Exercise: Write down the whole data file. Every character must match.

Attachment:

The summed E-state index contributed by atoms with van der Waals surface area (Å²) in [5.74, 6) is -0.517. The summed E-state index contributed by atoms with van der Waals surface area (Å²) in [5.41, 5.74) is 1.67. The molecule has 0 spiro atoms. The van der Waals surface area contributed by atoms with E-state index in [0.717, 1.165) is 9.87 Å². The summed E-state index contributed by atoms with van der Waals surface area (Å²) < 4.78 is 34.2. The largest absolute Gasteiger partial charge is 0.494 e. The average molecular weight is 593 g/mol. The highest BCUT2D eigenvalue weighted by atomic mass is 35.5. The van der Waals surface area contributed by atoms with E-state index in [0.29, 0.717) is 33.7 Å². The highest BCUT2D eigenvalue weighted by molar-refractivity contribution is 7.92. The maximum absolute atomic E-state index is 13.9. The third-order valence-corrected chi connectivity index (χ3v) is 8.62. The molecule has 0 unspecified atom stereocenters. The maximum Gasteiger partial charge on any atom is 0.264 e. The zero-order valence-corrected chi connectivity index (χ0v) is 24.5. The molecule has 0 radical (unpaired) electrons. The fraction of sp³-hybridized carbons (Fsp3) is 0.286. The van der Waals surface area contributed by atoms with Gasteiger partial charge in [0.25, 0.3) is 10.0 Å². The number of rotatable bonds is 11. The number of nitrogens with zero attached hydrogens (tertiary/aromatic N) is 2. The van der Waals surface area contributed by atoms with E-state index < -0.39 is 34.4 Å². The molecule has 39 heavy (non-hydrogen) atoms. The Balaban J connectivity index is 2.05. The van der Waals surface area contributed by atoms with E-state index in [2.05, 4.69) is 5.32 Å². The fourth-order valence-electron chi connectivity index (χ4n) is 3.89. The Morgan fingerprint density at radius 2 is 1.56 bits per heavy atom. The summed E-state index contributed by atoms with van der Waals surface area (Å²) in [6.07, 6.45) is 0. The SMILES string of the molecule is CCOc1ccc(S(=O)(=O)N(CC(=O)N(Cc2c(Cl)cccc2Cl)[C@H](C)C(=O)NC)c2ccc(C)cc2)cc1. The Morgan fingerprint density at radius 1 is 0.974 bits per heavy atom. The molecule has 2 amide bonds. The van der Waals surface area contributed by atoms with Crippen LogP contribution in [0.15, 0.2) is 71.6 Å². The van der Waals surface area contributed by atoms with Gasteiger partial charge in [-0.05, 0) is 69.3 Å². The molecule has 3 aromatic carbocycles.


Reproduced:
The summed E-state index contributed by atoms with van der Waals surface area (Å²) in [5.74, 6) is -0.517. The summed E-state index contributed by atoms with van der Waals surface area (Å²) in [5.41, 5.74) is 1.67. The molecule has 0 spiro atoms. The van der Waals surface area contributed by atoms with E-state index in [0.717, 1.165) is 9.87 Å². The summed E-state index contributed by atoms with van der Waals surface area (Å²) < 4.78 is 34.2. The largest absolute Gasteiger partial charge is 0.494 e. The average molecular weight is 593 g/mol. The highest BCUT2D eigenvalue weighted by atomic mass is 35.5. The van der Waals surface area contributed by atoms with E-state index in [0.29, 0.717) is 33.7 Å². The highest BCUT2D eigenvalue weighted by molar-refractivity contribution is 7.92. The maximum absolute atomic E-state index is 13.9. The third-order valence-corrected chi connectivity index (χ3v) is 8.62. The molecule has 0 unspecified atom stereocenters. The maximum Gasteiger partial charge on any atom is 0.264 e. The zero-order valence-corrected chi connectivity index (χ0v) is 24.5. The molecule has 0 radical (unpaired) electrons. The fraction of sp³-hybridized carbons (Fsp3) is 0.286. The van der Waals surface area contributed by atoms with Gasteiger partial charge in [0.25, 0.3) is 10.0 Å². The number of rotatable bonds is 11. The number of nitrogens with zero attached hydrogens (tertiary/aromatic N) is 2. The van der Waals surface area contributed by atoms with E-state index < -0.39 is 34.4 Å². The molecule has 39 heavy (non-hydrogen) atoms. The Balaban J connectivity index is 2.05. The van der Waals surface area contributed by atoms with E-state index in [2.05, 4.69) is 5.32 Å². The fourth-order valence-electron chi connectivity index (χ4n) is 3.89. The Morgan fingerprint density at radius 2 is 1.56 bits per heavy atom. The summed E-state index contributed by atoms with van der Waals surface area (Å²) in [6.07, 6.45) is 0. The SMILES string of the molecule is CCOc1ccc(S(=O)(=O)N(CC(=O)N(Cc2c(Cl)cccc2Cl)[C@H](C)C(=O)NC)c2ccc(C)cc2)cc1. The Morgan fingerprint density at radius 1 is 0.974 bits per heavy atom. The molecule has 2 amide bonds. The van der Waals surface area contributed by atoms with Crippen LogP contribution in [0.15, 0.2) is 71.6 Å². The van der Waals surface area contributed by atoms with Gasteiger partial charge in [-0.05, 0) is 69.3 Å². The molecule has 3 aromatic carbocycles.